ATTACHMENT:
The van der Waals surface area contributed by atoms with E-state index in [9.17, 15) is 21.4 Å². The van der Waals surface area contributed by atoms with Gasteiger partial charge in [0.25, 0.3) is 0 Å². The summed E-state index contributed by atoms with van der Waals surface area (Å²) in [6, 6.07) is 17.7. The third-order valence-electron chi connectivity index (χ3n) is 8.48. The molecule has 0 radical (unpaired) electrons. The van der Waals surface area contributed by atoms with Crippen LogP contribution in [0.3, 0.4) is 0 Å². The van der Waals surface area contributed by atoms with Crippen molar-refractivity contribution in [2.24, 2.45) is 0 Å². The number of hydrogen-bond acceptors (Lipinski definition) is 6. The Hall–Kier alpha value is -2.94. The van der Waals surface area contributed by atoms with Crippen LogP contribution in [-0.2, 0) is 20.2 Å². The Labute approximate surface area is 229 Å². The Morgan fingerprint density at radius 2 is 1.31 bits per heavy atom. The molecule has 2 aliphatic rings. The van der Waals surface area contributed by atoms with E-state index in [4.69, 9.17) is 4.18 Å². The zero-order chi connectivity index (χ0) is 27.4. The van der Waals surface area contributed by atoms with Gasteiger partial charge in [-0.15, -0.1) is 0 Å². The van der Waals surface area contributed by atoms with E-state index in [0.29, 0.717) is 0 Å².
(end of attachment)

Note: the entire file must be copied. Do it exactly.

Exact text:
The van der Waals surface area contributed by atoms with E-state index in [9.17, 15) is 21.4 Å². The van der Waals surface area contributed by atoms with Gasteiger partial charge in [0.25, 0.3) is 0 Å². The summed E-state index contributed by atoms with van der Waals surface area (Å²) in [6, 6.07) is 17.7. The third-order valence-electron chi connectivity index (χ3n) is 8.48. The molecule has 0 radical (unpaired) electrons. The van der Waals surface area contributed by atoms with Crippen LogP contribution in [0.3, 0.4) is 0 Å². The van der Waals surface area contributed by atoms with Crippen molar-refractivity contribution in [2.24, 2.45) is 0 Å². The number of hydrogen-bond acceptors (Lipinski definition) is 6. The Hall–Kier alpha value is -2.94. The van der Waals surface area contributed by atoms with Crippen LogP contribution in [-0.2, 0) is 20.2 Å². The Labute approximate surface area is 229 Å². The Morgan fingerprint density at radius 2 is 1.31 bits per heavy atom. The molecule has 2 aliphatic rings. The van der Waals surface area contributed by atoms with E-state index in [4.69, 9.17) is 4.18 Å². The zero-order chi connectivity index (χ0) is 27.4. The van der Waals surface area contributed by atoms with Gasteiger partial charge in [-0.15, -0.1) is 0 Å². The van der Waals surface area contributed by atoms with E-state index in [0.29, 0.717) is 0 Å².